Brands and retailers are gearing up for next month’s Qixi Festival – China’s equivalent of Valentine’s Day – but changing cultural attitudes and lockdown-induced behavioural shifts point towards the growth of new gifting habits.

While luxury brands like Fendi and Montblanc have launched limited edition products that will no doubt sell well, the effects of the one-child policy and a high divorce rate mean there are hundreds of millions of single adults for whom the festival is just another day.

And China Skinny reports that its research has indicated a shift in young people’s priorities this year, with diminished aspirations for marriage and children. “Instead, self-improvement is on the rise (accelerated through lengthy lockdowns and self-reflection) be it in fitness, picking up some extra studies or turning oneself into a home chef,” writes the agency’s Andrew Atkinson in a blog post.

“We expect to see a big rise in ‘self-love’ campaigns this Qixi Festival,” he adds.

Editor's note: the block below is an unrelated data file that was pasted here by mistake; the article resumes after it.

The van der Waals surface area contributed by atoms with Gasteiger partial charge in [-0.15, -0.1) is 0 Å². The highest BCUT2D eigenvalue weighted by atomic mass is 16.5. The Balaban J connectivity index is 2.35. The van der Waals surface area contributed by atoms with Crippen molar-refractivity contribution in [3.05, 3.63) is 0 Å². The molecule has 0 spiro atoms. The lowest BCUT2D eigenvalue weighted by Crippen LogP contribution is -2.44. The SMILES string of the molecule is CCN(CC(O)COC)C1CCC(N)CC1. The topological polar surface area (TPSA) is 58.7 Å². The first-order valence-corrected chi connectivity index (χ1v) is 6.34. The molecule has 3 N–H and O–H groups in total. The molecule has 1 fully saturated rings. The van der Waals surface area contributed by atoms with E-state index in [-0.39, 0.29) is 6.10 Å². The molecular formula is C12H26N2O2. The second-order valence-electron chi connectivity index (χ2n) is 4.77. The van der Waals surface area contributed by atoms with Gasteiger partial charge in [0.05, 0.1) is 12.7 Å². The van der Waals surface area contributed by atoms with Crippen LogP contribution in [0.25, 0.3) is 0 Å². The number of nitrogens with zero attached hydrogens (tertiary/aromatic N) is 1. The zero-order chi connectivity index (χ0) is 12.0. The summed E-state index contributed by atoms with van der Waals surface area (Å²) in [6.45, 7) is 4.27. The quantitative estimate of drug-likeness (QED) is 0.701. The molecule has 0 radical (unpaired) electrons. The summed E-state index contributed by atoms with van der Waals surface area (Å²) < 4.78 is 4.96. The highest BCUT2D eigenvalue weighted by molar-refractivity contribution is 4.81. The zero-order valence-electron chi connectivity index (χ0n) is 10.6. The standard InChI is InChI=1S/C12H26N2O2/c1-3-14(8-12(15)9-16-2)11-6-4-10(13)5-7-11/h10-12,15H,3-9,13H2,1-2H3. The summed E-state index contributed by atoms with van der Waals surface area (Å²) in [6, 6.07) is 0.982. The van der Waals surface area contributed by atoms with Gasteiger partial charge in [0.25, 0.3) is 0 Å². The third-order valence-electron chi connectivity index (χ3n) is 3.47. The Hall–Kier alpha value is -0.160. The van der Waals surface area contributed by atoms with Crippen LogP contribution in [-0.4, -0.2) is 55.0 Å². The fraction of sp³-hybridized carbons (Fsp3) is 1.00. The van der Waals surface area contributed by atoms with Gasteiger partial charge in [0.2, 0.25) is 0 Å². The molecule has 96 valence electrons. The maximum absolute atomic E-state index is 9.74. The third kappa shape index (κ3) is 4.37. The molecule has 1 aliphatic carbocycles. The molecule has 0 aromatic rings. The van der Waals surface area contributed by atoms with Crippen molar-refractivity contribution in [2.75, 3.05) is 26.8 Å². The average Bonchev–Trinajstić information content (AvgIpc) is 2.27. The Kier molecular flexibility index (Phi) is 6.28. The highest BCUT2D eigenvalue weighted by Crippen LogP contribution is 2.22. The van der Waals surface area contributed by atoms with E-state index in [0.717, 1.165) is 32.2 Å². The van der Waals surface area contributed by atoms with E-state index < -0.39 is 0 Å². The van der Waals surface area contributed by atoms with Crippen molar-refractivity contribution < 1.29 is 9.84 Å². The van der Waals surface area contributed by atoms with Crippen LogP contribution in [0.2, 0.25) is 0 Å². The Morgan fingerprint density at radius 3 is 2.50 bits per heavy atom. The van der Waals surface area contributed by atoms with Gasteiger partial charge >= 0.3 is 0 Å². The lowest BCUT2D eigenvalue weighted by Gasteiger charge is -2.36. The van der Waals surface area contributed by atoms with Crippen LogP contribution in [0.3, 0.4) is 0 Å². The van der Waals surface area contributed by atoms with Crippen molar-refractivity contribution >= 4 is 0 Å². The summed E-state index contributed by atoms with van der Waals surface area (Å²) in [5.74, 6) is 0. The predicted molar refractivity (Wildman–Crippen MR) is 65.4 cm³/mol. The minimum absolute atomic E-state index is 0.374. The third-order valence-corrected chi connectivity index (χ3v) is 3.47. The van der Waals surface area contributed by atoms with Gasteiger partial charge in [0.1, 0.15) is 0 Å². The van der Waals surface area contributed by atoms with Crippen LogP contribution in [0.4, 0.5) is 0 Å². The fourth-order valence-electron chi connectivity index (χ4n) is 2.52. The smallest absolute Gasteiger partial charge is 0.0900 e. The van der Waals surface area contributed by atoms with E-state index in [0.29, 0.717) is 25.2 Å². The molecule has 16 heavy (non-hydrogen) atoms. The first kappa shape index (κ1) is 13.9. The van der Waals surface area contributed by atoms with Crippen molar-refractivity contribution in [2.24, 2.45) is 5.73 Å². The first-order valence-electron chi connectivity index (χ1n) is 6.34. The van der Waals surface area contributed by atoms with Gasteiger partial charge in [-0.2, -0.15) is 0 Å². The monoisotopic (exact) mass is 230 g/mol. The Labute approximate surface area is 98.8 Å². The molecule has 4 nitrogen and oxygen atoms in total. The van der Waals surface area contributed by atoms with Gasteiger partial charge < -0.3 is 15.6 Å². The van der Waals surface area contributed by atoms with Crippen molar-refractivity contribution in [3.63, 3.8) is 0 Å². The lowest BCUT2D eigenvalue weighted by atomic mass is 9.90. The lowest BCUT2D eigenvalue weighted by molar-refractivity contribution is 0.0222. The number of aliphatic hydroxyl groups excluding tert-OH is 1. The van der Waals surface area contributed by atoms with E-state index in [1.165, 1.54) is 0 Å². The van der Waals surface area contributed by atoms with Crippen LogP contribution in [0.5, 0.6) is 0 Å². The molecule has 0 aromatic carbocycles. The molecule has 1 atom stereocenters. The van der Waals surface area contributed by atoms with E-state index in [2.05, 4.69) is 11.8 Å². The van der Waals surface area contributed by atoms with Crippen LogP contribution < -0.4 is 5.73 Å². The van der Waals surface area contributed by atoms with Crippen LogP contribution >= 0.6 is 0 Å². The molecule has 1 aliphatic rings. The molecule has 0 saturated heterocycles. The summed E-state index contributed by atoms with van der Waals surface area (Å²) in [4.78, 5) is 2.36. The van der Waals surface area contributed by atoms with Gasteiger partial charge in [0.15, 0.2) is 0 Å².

Atkinson also notes a recent study conducted by the China Family Planning Association, Tsinghua University’s Research Center for Public Health, and China Youth Network, which opened a window into the sex lives of the nation’s students.

This survey (of 54,580 students from 1,764 universities nationwide) found that while the majority identified as heterosexual, one in five didn’t (4.5% gay, 9% bisexual, 6% unsure of their sexual orientation).

The LGBT movement is growing – witness the 49 million registered users of gay dating app Blued – but it needs to tread delicately and avoid overt activism; it’s only a couple of decades since homosexuality was classified as a mental disorder and gay scenes are still being cut from movies. 

This is one area where many Western brands are ahead of their Chinese rivals, having worked with Pride movements around the world, for example, to better understand LGBT needs and develop appropriate marketing strategies.

They can take those local in China, where, Atkinson suggests, LGBT communities “can often be more interested in and aligned with Western brands and their values”.

The same survey also highlighted a lack of understanding of sex-related issues in schools, which suggests a possible opportunity for an enterprising and brave brand.

“Sex education in China is unsatisfactory,” Guo Yueping, a researcher from China Youth Network who specializes in adolescent sexual and reproductive health, told Sixth Tone.

“We need to pay more attention to sex education and broaden the learning channels through online mediums, as well as social media.”

Sourced from China Skinny, Sixth Tone; additional content by WARC staff